Format: Streaming video from NetFlix on laptop.
Terrence Malick has a reputation for making some of the most beautiful films around. I’m honestly not sure how much of that reputation really belongs to Malick and how much should belong to his cinematographers, but impossible to get away from. There is an undeniable beauty to Malick’s films. Of all of them, Days of Heaven may well be the most visually striking. It may have been eclipsed by The Tree of Life, but even that is a matter of opinion. There’s no denying that Days of Heaven is a film of surpassing cinematic beauty.
Make no mistake; that is precisely where the focus is in this film, because it’s certainly not on the depth of the story. In truth, the story tends to be the biggest complaint about Days of Heaven. It’s one of those films that can be summed up in a couple of sentences. Around the 1920s, Bill (Richard Gere) and Abby (Brooke Adams) are a couple, but Bill insists on telling people that they are brother and sister to avoid dealing with questions about their marital status. As the film opens, Bill accidentally kills his foreman in a steel mill, and Bill, Abby, and Bill’s younger sister Linda (Linda Manz) travel to the Texas Panhandle to work on a wheat farm.
It is here that they encounter the unnamed owner of the farm (Sam Shepard), who is sick with an unnamed but fatal illness. He finds himself attracted to Abby, and marries her with Bill’s blessing. Bill assumes that the farmer will soon die, allowing Abby to inherit his vast fortune. However, the farmer manages to live far past his prognosis, and Abby begins to reciprocate his feelings. This leads to the third act, when the farmer and Bill finally confront each other over Abby’s affections, the farmer having come to understand the actual nature of Bill’s and Abby’s relationship.
The whole film is narrated by Linda, who sees the proceedings through the perspective of a young, uneducated child. In many respects, this accounts for the simplicity of the plot. Since it all comes through the point of view of Linda, the relationships lack any subtlety. In many ways, she is more affected by her friend (Jackie Shultis) leaving at the end of the season than she is by any of the interactions between Abby, Bill, and the farmer. It means that she is in many ways the only character in the film with three dimensions, since in most respects, the other characters are little more than how she sees them.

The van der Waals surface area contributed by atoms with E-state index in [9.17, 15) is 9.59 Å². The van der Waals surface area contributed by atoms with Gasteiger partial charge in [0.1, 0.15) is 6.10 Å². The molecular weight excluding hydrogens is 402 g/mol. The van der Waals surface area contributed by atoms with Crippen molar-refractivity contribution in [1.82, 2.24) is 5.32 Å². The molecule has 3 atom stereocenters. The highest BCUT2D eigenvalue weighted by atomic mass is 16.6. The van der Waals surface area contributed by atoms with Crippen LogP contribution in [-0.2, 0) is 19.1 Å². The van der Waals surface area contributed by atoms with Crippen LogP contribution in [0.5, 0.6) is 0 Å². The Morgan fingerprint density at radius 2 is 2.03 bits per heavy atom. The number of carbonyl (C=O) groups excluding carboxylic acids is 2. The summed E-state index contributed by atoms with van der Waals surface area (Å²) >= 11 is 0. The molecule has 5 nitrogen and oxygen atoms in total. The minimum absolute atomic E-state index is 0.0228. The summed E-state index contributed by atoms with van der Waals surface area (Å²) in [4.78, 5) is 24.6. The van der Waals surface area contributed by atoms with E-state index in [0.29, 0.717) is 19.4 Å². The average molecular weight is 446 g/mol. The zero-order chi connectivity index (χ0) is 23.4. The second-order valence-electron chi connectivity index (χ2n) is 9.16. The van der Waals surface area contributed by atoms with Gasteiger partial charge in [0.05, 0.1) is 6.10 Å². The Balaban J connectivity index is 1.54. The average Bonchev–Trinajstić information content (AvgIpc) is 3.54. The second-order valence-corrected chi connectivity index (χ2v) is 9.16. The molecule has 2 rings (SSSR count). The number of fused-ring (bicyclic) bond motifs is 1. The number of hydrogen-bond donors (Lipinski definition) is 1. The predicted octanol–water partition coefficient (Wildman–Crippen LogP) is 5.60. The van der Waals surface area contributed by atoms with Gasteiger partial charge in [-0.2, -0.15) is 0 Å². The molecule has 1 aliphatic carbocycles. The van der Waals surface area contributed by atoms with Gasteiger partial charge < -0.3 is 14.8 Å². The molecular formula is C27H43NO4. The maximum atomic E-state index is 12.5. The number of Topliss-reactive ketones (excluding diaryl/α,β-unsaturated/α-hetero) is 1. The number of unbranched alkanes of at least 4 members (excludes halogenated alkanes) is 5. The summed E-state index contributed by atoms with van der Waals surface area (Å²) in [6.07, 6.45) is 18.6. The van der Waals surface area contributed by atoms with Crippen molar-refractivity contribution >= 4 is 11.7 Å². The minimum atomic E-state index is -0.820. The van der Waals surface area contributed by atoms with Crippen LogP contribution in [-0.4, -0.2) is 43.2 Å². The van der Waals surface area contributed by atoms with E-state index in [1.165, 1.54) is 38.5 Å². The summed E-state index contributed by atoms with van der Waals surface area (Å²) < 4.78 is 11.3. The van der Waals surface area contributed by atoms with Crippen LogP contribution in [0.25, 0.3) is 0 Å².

It takes a particular mindset to really appreciate a Terrence Malick film, and it’s not always a mindset that I’m able to find. There’s a reason that it took me this long to get around to watching this one—I was never really in the mood to spend time watching a story that unfolded this slowly. Malick requires that sort of contemplative mindset, or at least the Malick films that I’ve seen require it. The focus seems very rarely to be on the story itself and far more on the look of the film and the slow pace at which things unfold.
That’s sort of the reality of Malick’s work, though. It often feels like his films could easily be edited down to half their length and still tell the same story, but this would eliminate the visual poetry of his film style. I’m just not always in the mood for visual poetry. There's not a great deal of action here, although the locust swarm toward the end is pretty damned impressive.
This sounds like I’m going to say a lot of terrible things about Days of Heaven, but that’s not the case. This is a film of staggering and singular beauty, and the slow pace suits it. While the story could in fact be told in far less time than the 90 minutes or so the film lasts, it would be a much lesser film if it was cut down. It is far more than its plot because of how damn pretty it is.
But that’s really all there is. There’s sparse dialogue, romance seen from afar, and gorgeous landscapes. Even the performances are little more than something to be placed inside the vast, beautiful, and sometimes unforgiving landscape. If that’s not enough for you, Days of Heaven is a bad choice.
It’s worth noting that Days of Heaven is the film Malick made just before his 20-year self-imposed exile from the film world. It would be his last cinematic statement until The Thin Red Line. As a final note, Sam Shepard looks disconcertingly like Dennis Leary.
Why to watch Days of Heaven: It’s beautiful in a way few films can claim to be.
Why not to watch: The story isn’t as robust as it could be.